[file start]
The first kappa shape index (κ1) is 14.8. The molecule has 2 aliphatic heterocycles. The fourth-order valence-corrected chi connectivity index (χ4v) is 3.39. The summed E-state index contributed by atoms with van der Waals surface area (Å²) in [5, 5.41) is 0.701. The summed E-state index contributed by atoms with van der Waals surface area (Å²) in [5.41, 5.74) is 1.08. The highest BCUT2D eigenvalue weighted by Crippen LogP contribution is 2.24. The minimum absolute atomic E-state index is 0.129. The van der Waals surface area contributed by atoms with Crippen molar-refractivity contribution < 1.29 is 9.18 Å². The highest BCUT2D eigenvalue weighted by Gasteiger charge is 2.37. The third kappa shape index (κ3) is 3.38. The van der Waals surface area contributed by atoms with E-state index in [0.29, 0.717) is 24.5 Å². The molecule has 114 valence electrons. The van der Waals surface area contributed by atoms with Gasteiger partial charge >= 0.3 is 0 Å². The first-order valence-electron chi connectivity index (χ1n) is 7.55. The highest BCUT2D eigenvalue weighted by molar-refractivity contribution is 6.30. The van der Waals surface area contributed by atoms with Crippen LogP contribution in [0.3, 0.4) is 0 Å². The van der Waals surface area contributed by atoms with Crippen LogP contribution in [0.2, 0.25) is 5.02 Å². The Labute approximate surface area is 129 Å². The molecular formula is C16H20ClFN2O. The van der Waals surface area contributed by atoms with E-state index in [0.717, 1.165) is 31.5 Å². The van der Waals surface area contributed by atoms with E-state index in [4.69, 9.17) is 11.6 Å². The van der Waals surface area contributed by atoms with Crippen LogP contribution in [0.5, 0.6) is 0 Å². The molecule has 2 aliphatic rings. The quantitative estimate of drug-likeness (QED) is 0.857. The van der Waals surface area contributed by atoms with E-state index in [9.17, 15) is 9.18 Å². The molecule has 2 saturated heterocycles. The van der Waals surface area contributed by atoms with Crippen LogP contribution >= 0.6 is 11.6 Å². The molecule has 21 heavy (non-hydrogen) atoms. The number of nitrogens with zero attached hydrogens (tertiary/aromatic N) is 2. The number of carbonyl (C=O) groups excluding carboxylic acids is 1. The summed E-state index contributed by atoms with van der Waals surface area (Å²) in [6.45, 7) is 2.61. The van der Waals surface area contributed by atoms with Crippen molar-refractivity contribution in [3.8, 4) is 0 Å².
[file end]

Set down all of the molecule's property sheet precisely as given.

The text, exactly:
The first kappa shape index (κ1) is 14.8. The molecule has 2 aliphatic heterocycles. The fourth-order valence-corrected chi connectivity index (χ4v) is 3.39. The summed E-state index contributed by atoms with van der Waals surface area (Å²) in [5, 5.41) is 0.701. The summed E-state index contributed by atoms with van der Waals surface area (Å²) in [5.41, 5.74) is 1.08. The highest BCUT2D eigenvalue weighted by Crippen LogP contribution is 2.24. The minimum absolute atomic E-state index is 0.129. The van der Waals surface area contributed by atoms with Crippen molar-refractivity contribution < 1.29 is 9.18 Å². The highest BCUT2D eigenvalue weighted by Gasteiger charge is 2.37. The third kappa shape index (κ3) is 3.38. The van der Waals surface area contributed by atoms with E-state index in [0.29, 0.717) is 24.5 Å². The molecule has 114 valence electrons. The van der Waals surface area contributed by atoms with Gasteiger partial charge >= 0.3 is 0 Å². The first-order valence-electron chi connectivity index (χ1n) is 7.55. The highest BCUT2D eigenvalue weighted by molar-refractivity contribution is 6.30. The van der Waals surface area contributed by atoms with Crippen LogP contribution in [0.3, 0.4) is 0 Å². The van der Waals surface area contributed by atoms with Crippen LogP contribution in [0.2, 0.25) is 5.02 Å². The Labute approximate surface area is 129 Å². The molecular formula is C16H20ClFN2O. The van der Waals surface area contributed by atoms with E-state index in [0.717, 1.165) is 31.5 Å². The van der Waals surface area contributed by atoms with E-state index in [4.69, 9.17) is 11.6 Å². The van der Waals surface area contributed by atoms with Crippen LogP contribution in [0.5, 0.6) is 0 Å². The molecule has 2 aliphatic rings. The quantitative estimate of drug-likeness (QED) is 0.857. The van der Waals surface area contributed by atoms with E-state index in [9.17, 15) is 9.18 Å². The molecule has 2 saturated heterocycles. The van der Waals surface area contributed by atoms with Crippen LogP contribution >= 0.6 is 11.6 Å². The molecule has 21 heavy (non-hydrogen) atoms. The number of nitrogens with zero attached hydrogens (tertiary/aromatic N) is 2. The number of carbonyl (C=O) groups excluding carboxylic acids is 1. The summed E-state index contributed by atoms with van der Waals surface area (Å²) in [6.45, 7) is 2.61. The van der Waals surface area contributed by atoms with Crippen molar-refractivity contribution in [3.8, 4) is 0 Å².